Precision treatment options impacting breast cancer

Tamoxifen has been used to treat breast cancer for a number of years, reducing the recurrence rate to ~30%. The effectiveness of tamoxifen is not consistent, however, with resistance to treatment a common observation in therapy. A team from the University of Bergen in Norway, have identified a biomarker which they believe is the root of tamoxifen resistance.

In their recent paper published in the Journal of Personalized Medicine, the team focuses on how tamoxifen is broken down in the body.  Tamoxifen, when broken down in the body, leaves two metabolites – endoxifen and 4-hydroxy-tamoxifen – both of which are active in attacking breast cancer cells. The lack of clinical studies on these 2 metabolites has made it difficult for researchers to assess their specific impact on the disease.

A specific enzyme – CYP2D6 – is largely responsible for the levels of endoxifen that circulate in the body following treatment with tamoxifen. The research team examined previous research to clarify the impact of genetic subtypes of CYP2D6 to understand if there was an individual component to the problem of resistance.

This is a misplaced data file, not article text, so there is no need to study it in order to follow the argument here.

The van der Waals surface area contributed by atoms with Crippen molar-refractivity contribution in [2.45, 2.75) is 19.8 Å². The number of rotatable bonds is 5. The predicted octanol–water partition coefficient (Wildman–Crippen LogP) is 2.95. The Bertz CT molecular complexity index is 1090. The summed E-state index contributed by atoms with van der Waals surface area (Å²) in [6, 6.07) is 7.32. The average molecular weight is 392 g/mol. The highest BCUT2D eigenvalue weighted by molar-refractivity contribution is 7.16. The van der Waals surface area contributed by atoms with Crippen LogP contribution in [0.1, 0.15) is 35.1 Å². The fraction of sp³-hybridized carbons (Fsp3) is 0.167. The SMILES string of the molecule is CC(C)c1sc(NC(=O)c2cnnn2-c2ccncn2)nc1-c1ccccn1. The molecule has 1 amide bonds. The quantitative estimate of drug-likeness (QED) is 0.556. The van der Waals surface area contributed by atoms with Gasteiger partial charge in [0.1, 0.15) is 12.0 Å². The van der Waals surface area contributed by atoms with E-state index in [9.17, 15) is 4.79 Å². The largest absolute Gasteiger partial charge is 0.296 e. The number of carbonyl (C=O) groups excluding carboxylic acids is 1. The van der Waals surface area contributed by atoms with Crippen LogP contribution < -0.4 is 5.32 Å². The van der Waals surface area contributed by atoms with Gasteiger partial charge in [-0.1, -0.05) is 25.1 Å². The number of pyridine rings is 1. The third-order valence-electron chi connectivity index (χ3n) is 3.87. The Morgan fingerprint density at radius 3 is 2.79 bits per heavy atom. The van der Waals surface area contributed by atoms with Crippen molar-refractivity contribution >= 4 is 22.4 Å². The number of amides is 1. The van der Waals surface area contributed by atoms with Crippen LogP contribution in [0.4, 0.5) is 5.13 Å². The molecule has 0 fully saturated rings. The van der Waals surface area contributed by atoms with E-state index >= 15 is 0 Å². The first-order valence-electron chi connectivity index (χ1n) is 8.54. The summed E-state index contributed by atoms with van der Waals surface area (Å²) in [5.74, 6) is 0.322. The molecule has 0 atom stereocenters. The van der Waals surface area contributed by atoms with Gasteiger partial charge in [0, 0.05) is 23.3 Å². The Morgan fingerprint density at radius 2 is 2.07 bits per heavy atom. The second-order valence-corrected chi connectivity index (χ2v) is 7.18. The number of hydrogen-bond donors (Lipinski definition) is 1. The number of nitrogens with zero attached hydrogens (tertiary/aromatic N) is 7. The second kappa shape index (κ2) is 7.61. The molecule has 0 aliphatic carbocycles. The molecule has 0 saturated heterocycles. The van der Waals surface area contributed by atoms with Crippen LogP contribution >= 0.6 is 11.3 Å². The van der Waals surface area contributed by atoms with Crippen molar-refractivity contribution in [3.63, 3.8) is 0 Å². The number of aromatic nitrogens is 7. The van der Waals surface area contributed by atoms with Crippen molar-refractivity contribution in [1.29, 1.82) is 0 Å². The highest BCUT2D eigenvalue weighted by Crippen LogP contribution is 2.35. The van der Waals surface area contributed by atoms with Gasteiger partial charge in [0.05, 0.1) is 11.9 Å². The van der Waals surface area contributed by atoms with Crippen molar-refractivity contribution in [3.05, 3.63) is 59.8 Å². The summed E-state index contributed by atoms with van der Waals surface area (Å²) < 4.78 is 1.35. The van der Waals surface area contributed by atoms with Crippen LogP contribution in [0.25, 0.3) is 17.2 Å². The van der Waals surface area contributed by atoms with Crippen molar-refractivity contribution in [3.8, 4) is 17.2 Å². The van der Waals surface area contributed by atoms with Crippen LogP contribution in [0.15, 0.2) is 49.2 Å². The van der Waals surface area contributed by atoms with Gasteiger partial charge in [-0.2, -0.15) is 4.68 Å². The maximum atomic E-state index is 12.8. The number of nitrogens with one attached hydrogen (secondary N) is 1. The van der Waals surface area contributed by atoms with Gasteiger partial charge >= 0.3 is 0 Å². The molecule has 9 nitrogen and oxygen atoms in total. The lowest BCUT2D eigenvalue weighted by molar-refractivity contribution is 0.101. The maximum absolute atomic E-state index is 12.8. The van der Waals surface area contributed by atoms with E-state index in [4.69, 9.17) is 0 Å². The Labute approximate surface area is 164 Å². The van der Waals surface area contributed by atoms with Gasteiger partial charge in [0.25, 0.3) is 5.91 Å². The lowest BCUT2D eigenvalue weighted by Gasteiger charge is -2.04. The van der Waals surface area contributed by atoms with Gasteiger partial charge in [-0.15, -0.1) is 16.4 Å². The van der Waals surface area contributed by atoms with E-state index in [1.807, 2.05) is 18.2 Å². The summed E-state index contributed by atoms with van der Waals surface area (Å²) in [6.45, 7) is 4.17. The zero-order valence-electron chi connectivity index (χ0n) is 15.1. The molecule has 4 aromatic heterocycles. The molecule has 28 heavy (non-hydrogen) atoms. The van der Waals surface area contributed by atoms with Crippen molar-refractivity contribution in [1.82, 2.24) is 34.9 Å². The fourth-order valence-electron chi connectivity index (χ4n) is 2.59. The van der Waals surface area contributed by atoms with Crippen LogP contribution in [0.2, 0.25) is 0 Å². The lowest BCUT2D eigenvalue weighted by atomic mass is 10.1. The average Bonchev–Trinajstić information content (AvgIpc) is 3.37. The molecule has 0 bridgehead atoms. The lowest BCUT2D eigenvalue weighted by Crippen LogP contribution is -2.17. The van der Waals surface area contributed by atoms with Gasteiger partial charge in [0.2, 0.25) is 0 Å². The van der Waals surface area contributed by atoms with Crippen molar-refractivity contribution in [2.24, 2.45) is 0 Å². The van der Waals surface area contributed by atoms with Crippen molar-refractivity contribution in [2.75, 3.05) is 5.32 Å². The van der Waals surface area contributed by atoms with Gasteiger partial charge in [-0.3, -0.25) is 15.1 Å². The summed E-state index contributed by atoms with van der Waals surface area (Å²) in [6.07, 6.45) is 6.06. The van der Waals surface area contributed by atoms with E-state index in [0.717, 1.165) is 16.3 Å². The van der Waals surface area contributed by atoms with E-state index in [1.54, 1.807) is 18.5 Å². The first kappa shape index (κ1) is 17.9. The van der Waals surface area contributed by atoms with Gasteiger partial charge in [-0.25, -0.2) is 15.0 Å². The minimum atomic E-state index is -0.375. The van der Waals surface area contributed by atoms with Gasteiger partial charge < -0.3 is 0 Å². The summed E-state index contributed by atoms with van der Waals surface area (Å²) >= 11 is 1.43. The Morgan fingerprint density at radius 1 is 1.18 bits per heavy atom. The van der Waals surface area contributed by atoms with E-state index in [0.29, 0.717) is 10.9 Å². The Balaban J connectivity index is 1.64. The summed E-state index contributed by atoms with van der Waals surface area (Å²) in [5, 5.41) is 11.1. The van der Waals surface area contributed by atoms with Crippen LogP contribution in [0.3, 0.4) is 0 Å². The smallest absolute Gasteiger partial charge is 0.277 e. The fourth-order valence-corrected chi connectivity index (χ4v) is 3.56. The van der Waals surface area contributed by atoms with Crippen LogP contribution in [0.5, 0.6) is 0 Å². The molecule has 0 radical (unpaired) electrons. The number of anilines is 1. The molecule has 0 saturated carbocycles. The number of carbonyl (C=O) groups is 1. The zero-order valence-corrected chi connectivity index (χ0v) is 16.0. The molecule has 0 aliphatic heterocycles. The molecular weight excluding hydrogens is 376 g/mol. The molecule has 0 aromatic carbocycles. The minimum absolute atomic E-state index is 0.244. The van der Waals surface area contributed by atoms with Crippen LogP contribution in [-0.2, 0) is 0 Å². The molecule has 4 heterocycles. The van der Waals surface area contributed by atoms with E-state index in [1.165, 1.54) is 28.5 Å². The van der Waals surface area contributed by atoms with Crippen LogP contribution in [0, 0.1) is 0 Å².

The team looked at levels of endoxifen and used this to correlate against the effectiveness of tamoxifen treatment, using endoxifen levels as a measure of metabolic resistance to treatment. The team identified that variants of the CYP2D6 gene is impacted by race. For example, a reduced activity is implicated in around 40% of Asian patients, but only 6% of patients of African and European descent. Other subtypes of the gene also exist, with varying degrees of activity in metabolising tamoxifen.

The researchers believe that research in this area can lead to the development of a more precise algorithm for predicting endoxifen levels, based on the genetic makeup of patients around the CYP2D6 gene. This information can be used to help clinicians find the most appropriate dose of tamoxifen for breast cancer patients, even decide if CYP2D6 blockers might help identify therapeutic options.